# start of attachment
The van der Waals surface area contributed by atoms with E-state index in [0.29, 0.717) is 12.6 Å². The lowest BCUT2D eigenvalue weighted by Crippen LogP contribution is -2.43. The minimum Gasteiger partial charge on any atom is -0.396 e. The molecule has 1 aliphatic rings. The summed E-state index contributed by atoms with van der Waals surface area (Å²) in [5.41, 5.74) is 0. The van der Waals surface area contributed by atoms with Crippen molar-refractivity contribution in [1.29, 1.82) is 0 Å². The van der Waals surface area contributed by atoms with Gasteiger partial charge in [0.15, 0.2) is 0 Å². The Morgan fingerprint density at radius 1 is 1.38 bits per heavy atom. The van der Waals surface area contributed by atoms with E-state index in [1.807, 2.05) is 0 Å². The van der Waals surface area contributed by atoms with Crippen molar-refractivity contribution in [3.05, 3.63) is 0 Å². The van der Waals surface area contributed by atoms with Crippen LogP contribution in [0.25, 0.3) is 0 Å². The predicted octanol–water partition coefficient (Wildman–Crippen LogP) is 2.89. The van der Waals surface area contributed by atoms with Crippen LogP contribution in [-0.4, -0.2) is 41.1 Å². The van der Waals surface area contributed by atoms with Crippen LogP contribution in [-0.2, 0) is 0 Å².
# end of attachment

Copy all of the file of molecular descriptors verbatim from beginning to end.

The van der Waals surface area contributed by atoms with E-state index in [0.29, 0.717) is 12.6 Å². The lowest BCUT2D eigenvalue weighted by Crippen LogP contribution is -2.43. The minimum Gasteiger partial charge on any atom is -0.396 e. The molecule has 1 aliphatic rings. The summed E-state index contributed by atoms with van der Waals surface area (Å²) in [5.41, 5.74) is 0. The van der Waals surface area contributed by atoms with Crippen molar-refractivity contribution in [1.29, 1.82) is 0 Å². The van der Waals surface area contributed by atoms with Gasteiger partial charge in [0.15, 0.2) is 0 Å². The Morgan fingerprint density at radius 1 is 1.38 bits per heavy atom. The van der Waals surface area contributed by atoms with E-state index in [1.807, 2.05) is 0 Å². The van der Waals surface area contributed by atoms with Crippen molar-refractivity contribution in [3.05, 3.63) is 0 Å². The van der Waals surface area contributed by atoms with Crippen LogP contribution in [0.25, 0.3) is 0 Å². The predicted octanol–water partition coefficient (Wildman–Crippen LogP) is 2.89. The van der Waals surface area contributed by atoms with Crippen LogP contribution in [-0.4, -0.2) is 41.1 Å². The van der Waals surface area contributed by atoms with Crippen LogP contribution in [-0.2, 0) is 0 Å².